A new survey highlights the traits that female business owners share—and where they could stand to improve.
Men launch businesses at about twice the rate that women do, according to the Kauffman Foundation. That being said, the number of women-owned firms from 2007 to 2014 increased by 17 percent, compared to an overall increase of 13 percent, American Express Open research found.
What traits are shared by women who start a business? KPMG’s recent survey Women Entrepreneurs: Passion, Purpose and Perseverance notes these trends:
1. Women want to control their own destiny.
Half of respondents said this was the key factor that motivated them to launch a business. Only 11 percent said they started a company for financial rewards. And another 11 percent said they can’t (or don’t want to) work for someone else.
2. Their success comes from hard work.
Women entrepreneurs credit their perseverance and willingness to take risks as the top factors behind their success. Only 16 percent said luck had anything to do with it.
3. You have to be confident.
Eighty-three percent of women business owners said self-confidence was a must-have trait. Only 0.5 percent said confidence doesn’t matter. And almost two-thirds of respondents (64 percent) said they are willing to take risks.
4. Vision matters more than finances or education.
About 60 percent replied that a strong vision for the company is extremely important. That’s three times as many who said financial resources were, and nine times more than those who cited education as critical to success.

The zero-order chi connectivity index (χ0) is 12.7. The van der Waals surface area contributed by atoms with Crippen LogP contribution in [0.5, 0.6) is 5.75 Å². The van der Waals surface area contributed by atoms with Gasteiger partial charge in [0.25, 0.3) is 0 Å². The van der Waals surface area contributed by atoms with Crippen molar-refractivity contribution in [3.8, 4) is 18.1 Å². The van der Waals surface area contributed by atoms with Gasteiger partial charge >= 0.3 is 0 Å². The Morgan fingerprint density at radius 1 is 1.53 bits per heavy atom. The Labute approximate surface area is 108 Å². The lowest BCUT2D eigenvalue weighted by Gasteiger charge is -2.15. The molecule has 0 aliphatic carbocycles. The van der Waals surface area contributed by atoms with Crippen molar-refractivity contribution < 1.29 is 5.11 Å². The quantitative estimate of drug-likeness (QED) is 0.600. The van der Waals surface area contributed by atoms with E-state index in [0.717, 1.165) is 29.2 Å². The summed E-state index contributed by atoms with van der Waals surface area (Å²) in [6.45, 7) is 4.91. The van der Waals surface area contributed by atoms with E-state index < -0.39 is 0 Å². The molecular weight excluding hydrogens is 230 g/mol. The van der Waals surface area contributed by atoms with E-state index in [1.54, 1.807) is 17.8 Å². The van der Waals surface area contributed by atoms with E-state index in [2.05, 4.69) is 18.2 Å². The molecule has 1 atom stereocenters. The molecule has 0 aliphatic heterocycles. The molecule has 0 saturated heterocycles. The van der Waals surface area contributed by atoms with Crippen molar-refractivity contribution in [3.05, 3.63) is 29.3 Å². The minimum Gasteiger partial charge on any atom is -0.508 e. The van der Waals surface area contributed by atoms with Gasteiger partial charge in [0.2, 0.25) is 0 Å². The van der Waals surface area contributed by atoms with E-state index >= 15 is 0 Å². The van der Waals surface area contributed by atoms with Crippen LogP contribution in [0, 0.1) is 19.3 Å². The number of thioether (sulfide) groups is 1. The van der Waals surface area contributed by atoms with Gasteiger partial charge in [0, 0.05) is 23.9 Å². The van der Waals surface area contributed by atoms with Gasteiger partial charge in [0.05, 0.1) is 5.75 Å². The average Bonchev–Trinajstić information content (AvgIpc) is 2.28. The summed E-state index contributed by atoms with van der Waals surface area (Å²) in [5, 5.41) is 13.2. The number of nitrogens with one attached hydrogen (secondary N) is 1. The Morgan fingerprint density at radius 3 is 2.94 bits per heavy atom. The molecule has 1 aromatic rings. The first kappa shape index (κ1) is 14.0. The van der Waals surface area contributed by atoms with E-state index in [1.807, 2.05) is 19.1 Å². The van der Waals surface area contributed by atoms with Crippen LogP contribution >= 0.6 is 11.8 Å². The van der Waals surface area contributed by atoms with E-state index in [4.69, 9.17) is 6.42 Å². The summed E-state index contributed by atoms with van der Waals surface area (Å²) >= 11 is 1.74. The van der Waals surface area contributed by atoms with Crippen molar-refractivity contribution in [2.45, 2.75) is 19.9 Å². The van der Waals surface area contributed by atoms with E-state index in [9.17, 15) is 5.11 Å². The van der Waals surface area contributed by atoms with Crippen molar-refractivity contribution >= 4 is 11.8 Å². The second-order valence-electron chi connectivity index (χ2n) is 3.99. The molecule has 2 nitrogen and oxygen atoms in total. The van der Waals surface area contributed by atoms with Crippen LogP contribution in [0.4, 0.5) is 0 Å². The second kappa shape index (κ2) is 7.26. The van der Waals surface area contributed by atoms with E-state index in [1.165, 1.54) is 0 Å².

5. Work-life balance is a must.
Women entrepreneurs aren’t willing to sacrifice family and personal time. The vast majority said a good work-life balance is important to them. A mere 1 percent said it wasn’t important at all.
6. They’re good at hiring but not at delegating.
Finding qualified candidates who are a good cultural fit was called out as top strength. But many women said they weren’t very good at passing off tasks to others. A lot of female entrepreneurs also cited a general inability to let go of all the details as one of their major weaknesses.
7. Friends and family help out the most.
One-third said these close relationships were extremely important to getting the job done, with another 22 percent saying they were very important.
8. Mentors are welcome—but female advisors are hard to come by.
Respondents said they were willing to get advice on how to run their business, and this often came from men. Sixty-seven percent said mentors were extremely or very important—but only 33 percent said this advice came from other women. “Did I wish there were women in such positions as I was working my way up?” asked Kirsten Hall, CEO of Logistics Planning Services in Woodbury, Minnesota. “Sure, but there was nobody like that at the time.”
Not a Level Playing Field?
These findings are all the more important given that there’s some evidence women entrepreneurs have a more difficult task. Sen. Jeanne Shaheen from New Hampshire, a lead on the Senate Small Business and Entrepreneurship Committee, in an op-ed for the Huffington Post, cited a Harvard Business School study: Potential investors watched two videotaped business pitches. They were identical, except that one had a man doing the voiceover and the other a woman.
The findings? Sixty-eight percent of investors chose to fund the venture pitched by the man’s voice, and only 32 percent chose to fund the one with the woman’s voice.